Žarko Paspalj (Serbian: Жарко Паспаљ) (born March 27, 1966 in Pljevlja, Yugoslavia, now Montenegro) is a former professional basketball player. He played for Budućnost, KK Partizan, San Antonio Spurs, Olympiakos, Panathinaikos, Panionios, Paris Racing, Aris Thessaloniki, and Virtus Bologna. For years, he was also an automatic choice for the Yugoslav national team, representing his country in two Olympics, 1 World championship and 4 European championships.
- 1 Playing career
- 2 Achievements
- 3 After basketball
- 4 Personal
- 5 References
Early days in Titograd
Men's Team Competition
Men's Team Competition
Žarko Paspalj began his pro career in the mid-1980s with Budućnost, back then a small, unambitious side that mostly served as talent feeder for bigger clubs like Partizan, Cibona, Jugoplastika, Red Star or even Bosna.
Constantly in danger of relegation, Buducnost sometimes banked on more than just its own quality for top-league survival. There is an unconfirmed story from the early 1980s when Paspalj was a junior, about Cibona coming to Titograd for a late season game which was meaningless for Zagreb side but crucial for Buducnost's hopes of remaining in top division. The story goes that a deal was struck between 2 sides to allow the home team to win, while in return Cibona people got to watch Buducnost's juniors practice and take whichever player they liked back to Zagreb. Knowing Paspalj was by far their best young prospect and an asset that would soon be worth a lot of money, Buducnost leadership wouldn't let him train for a few days which meant that Cibona never saw him and picked another player.
Not too long after that, Paspalj entered the senior squad, contributing greatly to Buducnost's third place finish in 1985/86 season and a playoff semi-final where they lost to eventual champions KK Zadar.
During summer of 1986 Buducnost sold Paspalj to Partizan Belgrade. Vlade Divac, another future star, also joined the club that summer from Sloga Kraljevo. Together with young Sasha Djordjevic and more established players like Milenko Savović and Goran Grbović, they won the national title in a final against Red Star Belgrade. Paspalj played well enough to earn a spot on the national team of Yugoslavia that reached the semi-finals of the 1987 European Championships in Athens, Greece. The following year, in 1988, he played a leading role in the side that made it to Olympic final against the Soviet Union, and marked himself out as a potential star with some fine performances for Partizan at the McDonalds Open.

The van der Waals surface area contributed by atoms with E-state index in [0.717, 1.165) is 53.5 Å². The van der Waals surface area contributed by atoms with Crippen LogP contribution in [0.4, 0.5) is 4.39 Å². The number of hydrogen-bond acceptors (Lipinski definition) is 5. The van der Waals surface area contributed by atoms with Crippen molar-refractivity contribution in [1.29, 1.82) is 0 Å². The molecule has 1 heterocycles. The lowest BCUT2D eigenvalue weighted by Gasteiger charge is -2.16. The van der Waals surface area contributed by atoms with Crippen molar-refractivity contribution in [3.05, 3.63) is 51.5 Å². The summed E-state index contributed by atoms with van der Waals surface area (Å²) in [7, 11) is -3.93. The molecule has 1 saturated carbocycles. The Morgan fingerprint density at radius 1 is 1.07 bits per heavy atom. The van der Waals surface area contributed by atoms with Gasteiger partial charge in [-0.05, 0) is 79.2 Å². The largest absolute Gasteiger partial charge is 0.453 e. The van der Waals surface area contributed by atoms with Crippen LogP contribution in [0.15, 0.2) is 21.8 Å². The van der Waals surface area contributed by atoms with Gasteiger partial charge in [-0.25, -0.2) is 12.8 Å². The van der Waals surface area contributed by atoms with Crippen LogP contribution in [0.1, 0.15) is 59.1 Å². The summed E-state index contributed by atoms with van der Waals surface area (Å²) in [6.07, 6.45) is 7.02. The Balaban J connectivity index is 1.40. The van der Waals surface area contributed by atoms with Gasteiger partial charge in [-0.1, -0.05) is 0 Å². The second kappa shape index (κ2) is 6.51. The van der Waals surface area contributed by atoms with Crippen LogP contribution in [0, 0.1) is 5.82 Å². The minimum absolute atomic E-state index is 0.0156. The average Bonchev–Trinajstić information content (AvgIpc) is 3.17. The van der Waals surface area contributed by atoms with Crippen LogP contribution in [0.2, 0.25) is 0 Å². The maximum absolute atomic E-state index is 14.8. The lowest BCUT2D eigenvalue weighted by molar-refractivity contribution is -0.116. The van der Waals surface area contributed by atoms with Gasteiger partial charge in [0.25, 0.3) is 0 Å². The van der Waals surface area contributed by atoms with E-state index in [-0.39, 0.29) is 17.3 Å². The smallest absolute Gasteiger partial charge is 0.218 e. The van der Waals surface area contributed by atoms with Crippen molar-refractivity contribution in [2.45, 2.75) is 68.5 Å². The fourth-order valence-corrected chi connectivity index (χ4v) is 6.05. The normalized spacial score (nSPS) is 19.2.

Brief NBA stint
In 1989 Paspalj became one of the first Europeans to move to the NBA, joining the San Antonio Spurs. However his move was not a success and he featured in only 28 games, scoring a total of 72 points (2.6 ppg) in 181 minutes of action. His attitude towards the NBA revealed much about the 'American dream' and its impact on the Eastern Bloc mentality: 'My goal is to earn enough money to open a Pizza Hut in Belgrade.' However, knowing Paspalj's nature, the statement could have very well been delivered in jest.
Back in Partizan for a season
In 1990 Paspalj returned to Yugoslavia and to Partizan. There he became league's top-scorer and led the team with Djordjevic and Danilovic to another Yugoslav playoff final but even Radja-less KK Split (Pop 84) team was too much. Nonetheless, the overall season performance earned Paspalj a high-profile transfer to Greek club Olympiakos in the summer of 1991.
In 1991/92 Paspalj almost single-handedly inspired Olympiakos, a team that finished in 8th place in Greek league the previous year, to the play-off finals against PAOK from Thessaloniki. Paspalj scored an average of 32 points per game and was named the league MVP. However PAOK defeated Olympiakos for the title, and Paspalj was denied the chance to participate in the 1992 Olympic Games in Barcelona due to the sanctions imposed on FR Yugoslavia.
In his second season at Olympiakos, 1992/93, Paspalj benefited from a strengthened team and Olympiakos won the Greek Championship, defeating arch-rivals Panathinaikos in a controversial final series. Paspalj scored an average of 25 points per game but he effectively cost his team a place in the Euroleague Final Four when he stepped over the line in the dying seconds of the crucial play-off match against CSP Limoges of France.